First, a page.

Thing to Know About 1031 Exchanges

Investors who have been in a 1031 exchange know of the tax benefits that this exchange can give them. Other are new to this game and may wonder what this is all about.

A 1031 exchange allows an investor to swp one business or investment asset for another. Normally, if you sell your property or investment asset, you have a tax liability on your capital gains. IF the requirements of section 1031` of the IRS tax code is met by an investor then he can defer paying capital gains tax. You should not look at a 1031 exchange as a way to avoid paying taxes. You will need to pay tax on capital gains when you sell your investment property but you don’t exchange it with the same kind of investment in return.

The 1031 exchange have many nuances and this is the reason why it is wise to seek out guidance from a professional experienced with such transactions. But if you want to know about the basics there are things you should know before trying a 1031 yourself.

If you think that you can trade your primary residence and avoid capital gains liability using 1031 exchange, your thinking is erroneous because a 1031 exchange only applies for property help for business or investment use.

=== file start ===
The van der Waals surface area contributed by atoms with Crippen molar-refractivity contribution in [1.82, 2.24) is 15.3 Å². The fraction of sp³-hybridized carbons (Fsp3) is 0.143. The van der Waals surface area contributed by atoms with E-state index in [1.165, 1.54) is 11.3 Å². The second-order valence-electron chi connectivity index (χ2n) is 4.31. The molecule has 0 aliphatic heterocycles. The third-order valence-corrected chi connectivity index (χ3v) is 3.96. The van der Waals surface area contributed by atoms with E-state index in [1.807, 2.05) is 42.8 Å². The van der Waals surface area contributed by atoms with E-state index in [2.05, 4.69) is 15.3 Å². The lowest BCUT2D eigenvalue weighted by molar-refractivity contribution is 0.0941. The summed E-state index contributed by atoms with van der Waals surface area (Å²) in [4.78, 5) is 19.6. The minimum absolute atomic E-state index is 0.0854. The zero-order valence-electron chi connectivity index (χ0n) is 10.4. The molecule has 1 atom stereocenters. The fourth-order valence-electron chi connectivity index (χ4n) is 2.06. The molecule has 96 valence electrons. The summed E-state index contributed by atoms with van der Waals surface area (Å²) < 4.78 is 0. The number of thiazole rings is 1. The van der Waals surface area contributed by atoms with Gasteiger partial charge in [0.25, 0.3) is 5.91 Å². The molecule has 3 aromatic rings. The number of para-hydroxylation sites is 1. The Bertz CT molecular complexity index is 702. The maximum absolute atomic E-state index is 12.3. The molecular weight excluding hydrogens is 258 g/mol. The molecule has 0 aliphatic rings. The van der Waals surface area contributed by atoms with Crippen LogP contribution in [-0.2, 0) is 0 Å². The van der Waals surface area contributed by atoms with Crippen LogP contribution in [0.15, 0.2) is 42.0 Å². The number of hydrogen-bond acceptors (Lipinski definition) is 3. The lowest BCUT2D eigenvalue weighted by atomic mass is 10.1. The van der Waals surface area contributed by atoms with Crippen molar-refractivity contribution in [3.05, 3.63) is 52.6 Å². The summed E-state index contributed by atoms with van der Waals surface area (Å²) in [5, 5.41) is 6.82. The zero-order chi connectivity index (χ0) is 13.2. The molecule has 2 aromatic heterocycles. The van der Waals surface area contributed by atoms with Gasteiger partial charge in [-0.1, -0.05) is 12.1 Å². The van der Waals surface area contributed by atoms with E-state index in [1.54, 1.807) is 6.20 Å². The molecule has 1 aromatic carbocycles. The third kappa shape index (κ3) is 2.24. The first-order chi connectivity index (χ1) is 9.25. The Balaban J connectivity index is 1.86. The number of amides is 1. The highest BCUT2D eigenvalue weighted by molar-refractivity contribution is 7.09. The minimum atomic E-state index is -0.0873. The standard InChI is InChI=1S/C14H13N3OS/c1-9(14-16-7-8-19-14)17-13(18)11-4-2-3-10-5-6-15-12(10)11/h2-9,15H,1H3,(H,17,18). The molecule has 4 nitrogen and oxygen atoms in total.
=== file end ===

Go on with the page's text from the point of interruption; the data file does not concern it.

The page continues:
Exceptions to this rule exist like others in the IRS code. Generally exchanging personal residences don’t qualify, but your may successfully exchange personal property such as a piece of artwork.

The requirement is that exchanged property must be like kind and some new investors are confused by this. When the term like kind is used it does not have to be exactly the same but it should be at least similar in use and scope. The IRS rules are liberal yet there are many pitfalls for the unwary.

One of the benefits of this exchange is that you can sell your current investment property and have up to six months to close on acquiring a like kind replacement property. What this is called is a delayed exchange. In a 1031 exchange it is important that there is a qualified intermediary to help you out. The role of the intermediary is to hold the proceeds from the sales and then purchase the replacement property with it for you.

In order for the exchange to be successful, the IRS allows you to name more than one replacement property. There are, however, strict limitations on these. Nominating more than three properties is possible if all adhere to a valuation requirement.

If you receive any cash during your 1031 exchange, the value is known as boot. Boot is immediately taxable to you as a partial capital gain. Receiving boot does not disqualify you from having a valid exchange. In the tax year of your exchange boot will be taxable.